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GUIDE: What to do on a Berlin city break

So, you’ve booked a weekend city break to Berlin, the capital of cool. Now it’s time to get planning what to do on your trip.

You made the right choice in picking Berlin for your next city break. The city that for so long had been alienated by a divisive wall is now more accessible than ever before. Berlin has blossomed into one of Europe’s most creative and cultural hubs, providing attractions and landmarks for everyone.

While the endless real of historic sites and cultural delights might seem overwhelming, with careful planning, you can select your favourites and create a tailor-made trip. There is simply so much for you to fill your time with but to make sure you have the best time possible on your trip to Berlin, here are some must-visit attractions:

Berlin Wall Memorial

For a powerful insight into the Berlin Wall, visit this open-air memorial located along Bernauer Strasse in Berlin’s centre. The memorial holds the only section of the Berlin Wall which has been preserved in its full depth, allowing you to see it just as it looked towards to end on the 80s.

The remains extend for 1.4km and there is also a chapel, monument and stations that explain the history of the wall and how it shaped the everyday lives of those on both sides.

Art mile

The remnants of the Berlin Wall can also be explored at the East Side Gallery, an art site dubbed the ‘art mile’. Immediately after the Berlin Wall was knocked down, over 100 artists from 21 countries began painting on a mile-long stretch. The site officially opened as an open-air gallery in 1990 and soon after was given protected memorial status.

This is the longest open-air gallery in the world and is well worth a look!

Take in the history

Berlin has a number of dark historic sites that can be visited to learn more about events from the past and to pay respect to those who suffered.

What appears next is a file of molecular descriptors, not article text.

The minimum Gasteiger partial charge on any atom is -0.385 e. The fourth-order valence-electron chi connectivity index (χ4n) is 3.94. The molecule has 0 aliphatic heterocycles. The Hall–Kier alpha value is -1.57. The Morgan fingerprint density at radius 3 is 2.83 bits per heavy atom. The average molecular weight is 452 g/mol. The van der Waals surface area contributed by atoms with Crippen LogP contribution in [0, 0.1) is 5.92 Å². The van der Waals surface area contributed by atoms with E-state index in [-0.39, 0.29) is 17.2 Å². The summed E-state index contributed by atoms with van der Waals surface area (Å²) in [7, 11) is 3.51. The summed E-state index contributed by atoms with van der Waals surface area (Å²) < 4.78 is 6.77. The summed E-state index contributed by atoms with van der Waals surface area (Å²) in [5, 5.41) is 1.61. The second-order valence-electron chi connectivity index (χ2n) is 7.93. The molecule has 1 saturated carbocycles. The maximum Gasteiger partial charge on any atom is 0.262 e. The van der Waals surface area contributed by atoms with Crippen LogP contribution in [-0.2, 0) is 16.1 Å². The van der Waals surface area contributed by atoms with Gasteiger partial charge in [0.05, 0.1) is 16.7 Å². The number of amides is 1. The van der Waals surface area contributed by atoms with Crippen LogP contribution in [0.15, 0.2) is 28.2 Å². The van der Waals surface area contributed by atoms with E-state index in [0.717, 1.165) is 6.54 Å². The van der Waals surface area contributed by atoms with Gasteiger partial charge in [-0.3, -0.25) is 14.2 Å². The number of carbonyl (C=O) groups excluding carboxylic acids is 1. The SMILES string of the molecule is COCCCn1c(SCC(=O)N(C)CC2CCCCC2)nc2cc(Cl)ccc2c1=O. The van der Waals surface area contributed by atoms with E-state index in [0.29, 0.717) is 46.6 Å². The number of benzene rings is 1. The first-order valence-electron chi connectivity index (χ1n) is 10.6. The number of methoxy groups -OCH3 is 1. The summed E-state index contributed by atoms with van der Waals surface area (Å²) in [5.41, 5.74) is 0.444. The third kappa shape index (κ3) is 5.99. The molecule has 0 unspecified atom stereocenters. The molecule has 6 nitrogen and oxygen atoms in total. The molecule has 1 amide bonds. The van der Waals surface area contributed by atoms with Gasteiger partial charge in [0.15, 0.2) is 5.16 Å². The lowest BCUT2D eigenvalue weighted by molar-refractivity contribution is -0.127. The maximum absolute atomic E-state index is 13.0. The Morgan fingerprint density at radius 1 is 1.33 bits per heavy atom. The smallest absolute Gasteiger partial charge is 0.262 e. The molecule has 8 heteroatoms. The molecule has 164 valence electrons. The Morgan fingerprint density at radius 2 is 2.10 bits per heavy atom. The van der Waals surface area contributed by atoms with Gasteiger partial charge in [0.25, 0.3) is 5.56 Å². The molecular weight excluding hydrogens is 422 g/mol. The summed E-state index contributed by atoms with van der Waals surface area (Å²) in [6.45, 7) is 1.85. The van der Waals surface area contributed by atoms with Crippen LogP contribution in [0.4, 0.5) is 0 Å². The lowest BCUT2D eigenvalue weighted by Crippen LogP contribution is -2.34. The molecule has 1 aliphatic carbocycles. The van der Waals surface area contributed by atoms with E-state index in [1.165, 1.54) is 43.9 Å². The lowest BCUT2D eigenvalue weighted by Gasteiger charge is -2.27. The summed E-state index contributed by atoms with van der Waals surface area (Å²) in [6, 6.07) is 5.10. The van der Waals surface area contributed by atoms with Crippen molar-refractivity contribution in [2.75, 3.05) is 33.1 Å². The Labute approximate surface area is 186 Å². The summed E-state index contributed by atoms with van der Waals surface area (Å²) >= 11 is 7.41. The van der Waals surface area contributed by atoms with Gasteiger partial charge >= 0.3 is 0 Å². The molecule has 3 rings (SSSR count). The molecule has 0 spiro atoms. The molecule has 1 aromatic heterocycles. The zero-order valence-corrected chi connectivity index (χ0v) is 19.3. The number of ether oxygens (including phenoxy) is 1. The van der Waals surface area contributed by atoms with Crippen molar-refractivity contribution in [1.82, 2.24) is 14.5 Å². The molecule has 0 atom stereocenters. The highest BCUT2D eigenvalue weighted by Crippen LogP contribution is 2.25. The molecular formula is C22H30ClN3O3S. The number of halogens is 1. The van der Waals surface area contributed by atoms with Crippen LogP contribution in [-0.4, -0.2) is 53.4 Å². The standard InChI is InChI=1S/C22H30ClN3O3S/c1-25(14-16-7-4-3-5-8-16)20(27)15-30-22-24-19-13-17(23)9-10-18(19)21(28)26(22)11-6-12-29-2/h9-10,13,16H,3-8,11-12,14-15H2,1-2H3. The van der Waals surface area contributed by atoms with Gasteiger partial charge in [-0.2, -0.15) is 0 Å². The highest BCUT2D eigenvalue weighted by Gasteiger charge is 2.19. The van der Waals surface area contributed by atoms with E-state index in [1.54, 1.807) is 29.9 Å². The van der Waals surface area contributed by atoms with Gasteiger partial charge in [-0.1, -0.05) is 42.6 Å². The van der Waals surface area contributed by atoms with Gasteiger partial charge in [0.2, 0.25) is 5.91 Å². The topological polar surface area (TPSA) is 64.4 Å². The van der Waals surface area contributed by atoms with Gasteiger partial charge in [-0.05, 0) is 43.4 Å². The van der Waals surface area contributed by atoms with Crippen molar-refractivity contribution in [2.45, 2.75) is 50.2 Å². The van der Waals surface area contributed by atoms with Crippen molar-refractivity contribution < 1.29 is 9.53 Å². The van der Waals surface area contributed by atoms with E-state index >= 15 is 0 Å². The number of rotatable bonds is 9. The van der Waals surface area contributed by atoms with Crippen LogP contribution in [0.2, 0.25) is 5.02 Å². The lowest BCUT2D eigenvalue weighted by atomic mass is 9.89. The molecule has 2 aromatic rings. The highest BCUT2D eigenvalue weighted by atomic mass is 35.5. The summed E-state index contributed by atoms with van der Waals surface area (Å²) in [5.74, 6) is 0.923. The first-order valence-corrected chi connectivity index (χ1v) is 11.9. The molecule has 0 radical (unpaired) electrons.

The Holocaust Memorial is the most eye-catching and creative monuments stretching close to 20,000m2. Inaugurated in 2005, the memorial is made up of 2,711 concrete columns, rising in different heights. You can meander through the columns at your will to reflect on the significance of the site.

Nearby the Holocaust Memorial is the Brandenburg Gate, another worthwhile historic monument to visit. The gate is Berlin’s most famous landmark. The gate was once a symbol of division during the Cold War but is now a national symbol of reunification and peace.

The Reichstag

The Reichstag, the seat of the German parliament, is one of the most frequently visited sights in Berlin. Built in 1894, the building was centre stage to many significant events in German history.

The building has been burned, bombed, rebuilt and now repurposed into an accessible building. Unlike during the dictatorship of the past, the iconic building is open to all and has installed a distinctive glittering glass dome on the roof which provides 360° panoramic views of the city.

A music lover’s paradise

Berlin attracts thousands of music lovers to the city every year. Music simply runs through the veins of the city from the mesmerising techno beats in world-renowned clubs to the jazzy underground bars and the historic punk and culture movement in the 70s.

The Berlin Music Tour company takes visitors on tours of the city’s most famous musical locations. Tours can be specific to bands who spent time in the city including U2 and Depeche Mode, but the most popular of which is the Bowie Berlin Walk, a tour that takes enthusiasts on an inside look into David Bowie’s period in Berlin.

This Bowie Berlin Walk takes guests to Hansa Studios, where Bowie recorded his ‘Berlin trilogy’ of alums in the 70s: Low, Heroes and Lodger, the house where he and Iggy Pop lived, and Bowie’s favourite café.

Book a Berlin city break

If reading about of these attractions in this cultural phenomenon has got you in the mood to visit Berlin, get in touch with our European holiday experts.

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